The following is my post Seattle climb press release from March of 2013 with the total raised thus far.

FREDERICKTOWN – Fredericktown Community Fire District Lieutenant Firefighter Jason Bostic traveled to Seattle, Washington on March 10 to compete in the 22nd Annual Scott Firefighter Stair Climb.  The competition is to fundraise for the Leukemia and Lymphoma Society while raising awareness of the different diseases.  Firefighters battle it out, competing their way to the top of the 69 floor Columbia Center Tower for a good cause.

Lt. Bostic’s involvement with the event and the Leukemia Society began seven years ago to climb in honor of his mother’s successful battle with Chronic Myelogenous Leukemia.  She along with many others were honored once again with posters throughout the building and stairwells where the firefighters climb.

“This is a very personal and emotional competition for me that most don’t realize.  If you haven’t seen a loved one or a friend battle the disease, it is hard to understand just what its like,” said Bostic.  “Seeing someone fight something inside their body that is constantly taking a physical, mental, and spiritual toll on them makes it very easy for me to commit to working with the L&LS.”

Throughout the year firefighters participating hold fundraisers, network, and speak about the event not only to help them reach financial goals but to encourage involvement and awareness.  Bonds are forged not only among brother and sister firefighters, but also honorees of the event and in their own communities.

“To hear a child talk about what they are going through is like no other.  To hear a parent’s story about battles won and lost makes the steps seem lighter,” said Bostic.  “Not all outcomes are good and over the years we have lost many to the disease, but we fight on.”

At press time, Lt. Bostic had hit the $1500 mark for his fundraising this year, taking his total over seven years to $12,656 for the very personal cause.  It wasn’t his fundraising efforts that he is most proud of this year; it was beating a personal goal.  He finished with a time of 29:49, besting his own time and breaking through the 30-minute mark.

“It’s a huge victory for me to beat my own time and get past the 30-minute barrier that I have been trying to, it has been in my sights for several years,” said Bostic.  “Now that I did it I need to adjust my goals and work harder to see what else I can accomplish.”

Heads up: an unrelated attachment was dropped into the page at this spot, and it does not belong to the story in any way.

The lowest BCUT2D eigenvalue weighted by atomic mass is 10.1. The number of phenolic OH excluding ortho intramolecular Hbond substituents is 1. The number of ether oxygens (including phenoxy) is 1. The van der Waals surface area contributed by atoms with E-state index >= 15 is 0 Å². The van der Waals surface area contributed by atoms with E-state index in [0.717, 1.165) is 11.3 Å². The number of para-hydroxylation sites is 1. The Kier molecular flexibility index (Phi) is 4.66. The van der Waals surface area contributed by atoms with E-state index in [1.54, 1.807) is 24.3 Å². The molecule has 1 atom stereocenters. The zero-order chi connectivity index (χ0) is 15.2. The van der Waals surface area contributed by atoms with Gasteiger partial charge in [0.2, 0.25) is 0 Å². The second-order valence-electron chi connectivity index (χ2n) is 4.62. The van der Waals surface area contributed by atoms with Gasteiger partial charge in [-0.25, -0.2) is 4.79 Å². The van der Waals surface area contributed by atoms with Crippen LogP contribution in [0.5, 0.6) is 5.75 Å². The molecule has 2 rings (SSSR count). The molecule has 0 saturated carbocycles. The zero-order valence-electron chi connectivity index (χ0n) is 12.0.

While another competition is complete, the climbing is not over for him.  He will travel to Indianapolis at the end of April to climb in the 9/11 Memorial Stair Climb that is sponsored by the National Fallen Firefighters Foundation.

“I encourage everyone to get involved with an event that is larger than them,” said Bostic.  “There is no way to repay what has been done for my family, but I will do everything I can to pay forward.”




You might be asking yourself “what is Firefighter Climb 4 Cures, and what Cure are we looking for?”  The answer is plentiful and there is more to it than just a single cure.

This journey, this entire project and path that I have been traveling down started out to honor my mother, raise money for Leukemia and Lymphoma, and along the way to get into better shape.  The L&LS is by far the main cause that I support and continue to raise funding and awareness for.  Essentially, the Scott Firefighter Climb in Seattle is my Super Bowl where the best get to and I work all year for.

As I traveled down the long road I saw many “cures” along the way that I could affect.  Cures for individual diseases, helping make brother’s and sisters firefighter fit, mental health, individual philanthropic causes, and cures to problems within the fire service as a whole.

Firefighters are problem solvers by nature, it goes along with the job to fix problems and make a difference.  We arrive and must be at our best on everyone else’s worst day, and essentially that is a large goal of mine through this process.  This is why you will see a variety of topics and information on my website that pertain not only to fundraising, but also awareness and often times lending a helping hand to others.

There are several key parts of the Firefighter 4 Cures/Firefighter Climb 4 Cures website, and those are the following.

  • A landing page to the various credible fundraisers that I compete and raise for.  From here there are links to the individual secure pages to financially pledge toward my goal.  From time to time there will be general posts of updates, progress, and further information that I want to get out there
  • Events.  This is a specific area that has the past and future events with direct links to fundraising if there is one.
  • Media.  This area offers video, audio, and photos of past events and projects that I have been involved with.
  • Sponsors.  Without these people, some of the success might not have been seen.
  • Thoughts.  Topics of interest and articles to help people along the way.  This will vary from fitness, cooking, training, general fire topics, health, and product reviews.

Over time, more information and sections will hopefully be added, as I diligently stay busy in pushing forward with this project.

Wearing my leaves with pride, why my helmet is Scarlet and Gray

Wearing my leaves with pride, why my helmet is Scarlet and Gray

This was a short story written leading up to the 2013 Scott Firefighter Stair Climb in Seattle to talk a little more about why I climb and what I am fighting for.

IMG_6424“WEARING MY LEAVES WITH PRIDE, WHY MY HELMET IS SCARLET AND GRAY.” – Grab a tea, this will take a few minutes.

What an amazing year it has been leading up to the 22nd annual Scott Firefighter Stair Climb in Seattle. This is my seventh year competing at the event and every year it just means that much more to be involved with something so large that oozes with brotherhood. The training to get here has been hard and it has been a long journey that has involved a lot of people because I truly did not get here on my own.